Computer access and fluency have been a chief concern at CCSD as the district seeks to get 120,000 more Chromebooks to hand out to students. When asked for the number of Chromebooks that have been handed out to students, district representatives said the number would not be available until after spring break, when another round of computers is handed out.
Still other parents say distance learning has been a boon, either because found they’ve found a sweet spot in receiving work from teachers or have struck out to learn on their own.
Amber Johnson said both her elementary-age students have had overwhelmingly positive online learning experiences, including listening to Audible stories and doing Google hangouts with their classes.
“I feel like both of the elementary school teachers have spent so much time and effort building an at home curriculum to keep them learning,” she said.
What’s happening elsewhere?
In creating distance learning plans, other school districts around the country have tried varying approaches to ensure that learning continues but that students aren’t penalized for lost classroom time.
In Chicago’s public schools, for example, teachers will still grade work, but the assignments won’t count if they would lower a student’s overall grade.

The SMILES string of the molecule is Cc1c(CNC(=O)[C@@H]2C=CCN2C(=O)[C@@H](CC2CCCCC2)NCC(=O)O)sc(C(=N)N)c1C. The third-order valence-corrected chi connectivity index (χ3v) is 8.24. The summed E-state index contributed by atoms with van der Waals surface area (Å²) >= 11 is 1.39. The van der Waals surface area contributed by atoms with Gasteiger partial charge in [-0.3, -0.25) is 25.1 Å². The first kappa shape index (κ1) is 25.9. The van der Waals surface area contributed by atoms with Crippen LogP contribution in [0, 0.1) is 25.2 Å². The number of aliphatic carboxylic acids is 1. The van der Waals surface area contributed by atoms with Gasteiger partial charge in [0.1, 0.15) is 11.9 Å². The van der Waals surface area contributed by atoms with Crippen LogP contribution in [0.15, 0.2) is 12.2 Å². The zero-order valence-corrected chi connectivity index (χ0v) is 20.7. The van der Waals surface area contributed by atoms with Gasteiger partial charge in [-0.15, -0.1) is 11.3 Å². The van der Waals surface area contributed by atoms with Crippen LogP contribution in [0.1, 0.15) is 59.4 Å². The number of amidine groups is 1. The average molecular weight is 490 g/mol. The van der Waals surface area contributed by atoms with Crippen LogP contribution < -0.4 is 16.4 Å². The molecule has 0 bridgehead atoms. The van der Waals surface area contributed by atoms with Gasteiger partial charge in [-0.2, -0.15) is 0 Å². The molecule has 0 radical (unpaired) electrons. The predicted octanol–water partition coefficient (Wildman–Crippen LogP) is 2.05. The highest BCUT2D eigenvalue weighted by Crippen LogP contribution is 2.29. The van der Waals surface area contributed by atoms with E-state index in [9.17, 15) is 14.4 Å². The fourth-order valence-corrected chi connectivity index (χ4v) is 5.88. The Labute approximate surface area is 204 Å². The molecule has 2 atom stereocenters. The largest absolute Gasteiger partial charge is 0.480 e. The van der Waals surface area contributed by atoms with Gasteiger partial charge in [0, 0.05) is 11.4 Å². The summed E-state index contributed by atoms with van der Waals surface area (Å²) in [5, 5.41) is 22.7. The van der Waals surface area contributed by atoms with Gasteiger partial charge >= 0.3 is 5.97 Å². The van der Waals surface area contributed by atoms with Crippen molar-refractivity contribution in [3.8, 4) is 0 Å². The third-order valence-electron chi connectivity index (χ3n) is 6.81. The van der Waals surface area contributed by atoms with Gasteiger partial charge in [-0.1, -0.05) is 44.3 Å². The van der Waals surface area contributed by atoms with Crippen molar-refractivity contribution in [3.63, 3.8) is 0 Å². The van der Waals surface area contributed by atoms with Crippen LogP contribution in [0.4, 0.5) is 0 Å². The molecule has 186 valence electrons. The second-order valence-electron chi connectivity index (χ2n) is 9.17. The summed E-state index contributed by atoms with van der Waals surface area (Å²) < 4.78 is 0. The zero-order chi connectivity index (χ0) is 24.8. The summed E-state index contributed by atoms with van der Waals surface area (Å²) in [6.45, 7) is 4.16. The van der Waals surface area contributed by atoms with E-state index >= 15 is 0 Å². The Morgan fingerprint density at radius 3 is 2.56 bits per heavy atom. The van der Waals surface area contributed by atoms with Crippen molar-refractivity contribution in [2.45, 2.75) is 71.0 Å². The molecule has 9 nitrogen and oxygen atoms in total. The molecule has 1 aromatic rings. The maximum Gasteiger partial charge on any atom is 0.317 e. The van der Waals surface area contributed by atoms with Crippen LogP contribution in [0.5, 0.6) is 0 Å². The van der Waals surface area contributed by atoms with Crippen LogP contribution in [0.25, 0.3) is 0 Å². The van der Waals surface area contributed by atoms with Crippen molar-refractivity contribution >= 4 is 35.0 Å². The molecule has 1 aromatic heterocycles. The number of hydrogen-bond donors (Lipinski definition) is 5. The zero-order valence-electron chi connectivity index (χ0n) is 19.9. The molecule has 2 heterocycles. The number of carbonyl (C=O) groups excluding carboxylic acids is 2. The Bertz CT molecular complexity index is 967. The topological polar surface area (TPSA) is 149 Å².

The New York Department of Education states that remote assignments will carry the same weight as in-person assignments but that absences due to COVID-19 will not be considered in final grades.
Online attendance has been a concern at school districts large and small across the country.
Los Angeles Unified reported initially that the district couldn’t reach some 15,000 high school students, but the number had dropped to 5,000 as of Monday.
The district has not provided those numbers for elementary and middle school students.
The Washoe County School District reported reaching approximately 90 percent of its 64,000 students in the first three days of its distance learning program last week.
District spokesperson Victoria Campbell said the district is focusing on contacting the remaining 10 percent of students. The district also aims to be in daily contact with its students, she said.
Editor’s note: After publication of this article, CCSD spokeswoman Melinda Malone provided these numbers of Review-Journal: “257,486 pupils have been in contact with educators from Monday, March 23, 2020, through Sunday, March 29, 2020. 277,486 pupils engaged in distance education through electronic means and through paper correspondence from Monday, March 23, 2020, through Sunday, March 29, 2020.”